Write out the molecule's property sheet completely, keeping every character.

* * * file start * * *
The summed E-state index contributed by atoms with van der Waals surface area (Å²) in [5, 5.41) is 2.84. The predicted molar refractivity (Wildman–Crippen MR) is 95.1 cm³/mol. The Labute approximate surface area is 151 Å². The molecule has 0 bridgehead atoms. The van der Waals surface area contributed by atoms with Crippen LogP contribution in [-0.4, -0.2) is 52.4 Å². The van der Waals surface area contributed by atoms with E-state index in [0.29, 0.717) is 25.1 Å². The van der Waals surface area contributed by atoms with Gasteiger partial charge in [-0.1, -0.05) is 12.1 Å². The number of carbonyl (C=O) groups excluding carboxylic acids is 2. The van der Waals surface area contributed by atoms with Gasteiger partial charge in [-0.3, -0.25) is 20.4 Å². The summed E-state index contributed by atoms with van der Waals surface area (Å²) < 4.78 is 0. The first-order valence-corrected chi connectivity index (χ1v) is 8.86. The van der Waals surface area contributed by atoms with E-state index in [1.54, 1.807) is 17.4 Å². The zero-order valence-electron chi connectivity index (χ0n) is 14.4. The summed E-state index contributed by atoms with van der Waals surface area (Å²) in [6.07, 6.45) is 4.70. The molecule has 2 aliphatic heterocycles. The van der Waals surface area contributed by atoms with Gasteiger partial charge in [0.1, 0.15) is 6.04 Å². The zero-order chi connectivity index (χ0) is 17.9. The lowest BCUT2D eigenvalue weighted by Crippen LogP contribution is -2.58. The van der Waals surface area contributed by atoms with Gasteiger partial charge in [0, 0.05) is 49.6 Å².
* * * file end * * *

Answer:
The summed E-state index contributed by atoms with van der Waals surface area (Å²) in [5, 5.41) is 2.84. The predicted molar refractivity (Wildman–Crippen MR) is 95.1 cm³/mol. The Labute approximate surface area is 151 Å². The molecule has 0 bridgehead atoms. The van der Waals surface area contributed by atoms with Crippen LogP contribution in [-0.4, -0.2) is 52.4 Å². The van der Waals surface area contributed by atoms with E-state index in [0.29, 0.717) is 25.1 Å². The van der Waals surface area contributed by atoms with Gasteiger partial charge in [-0.1, -0.05) is 12.1 Å². The number of carbonyl (C=O) groups excluding carboxylic acids is 2. The van der Waals surface area contributed by atoms with Gasteiger partial charge in [-0.3, -0.25) is 20.4 Å². The summed E-state index contributed by atoms with van der Waals surface area (Å²) < 4.78 is 0. The first-order valence-corrected chi connectivity index (χ1v) is 8.86. The van der Waals surface area contributed by atoms with E-state index in [1.54, 1.807) is 17.4 Å². The zero-order valence-electron chi connectivity index (χ0n) is 14.4. The summed E-state index contributed by atoms with van der Waals surface area (Å²) in [6.07, 6.45) is 4.70. The molecule has 2 aliphatic heterocycles. The van der Waals surface area contributed by atoms with Gasteiger partial charge in [0.1, 0.15) is 6.04 Å². The zero-order chi connectivity index (χ0) is 17.9. The lowest BCUT2D eigenvalue weighted by Crippen LogP contribution is -2.58. The van der Waals surface area contributed by atoms with Gasteiger partial charge in [0, 0.05) is 49.6 Å².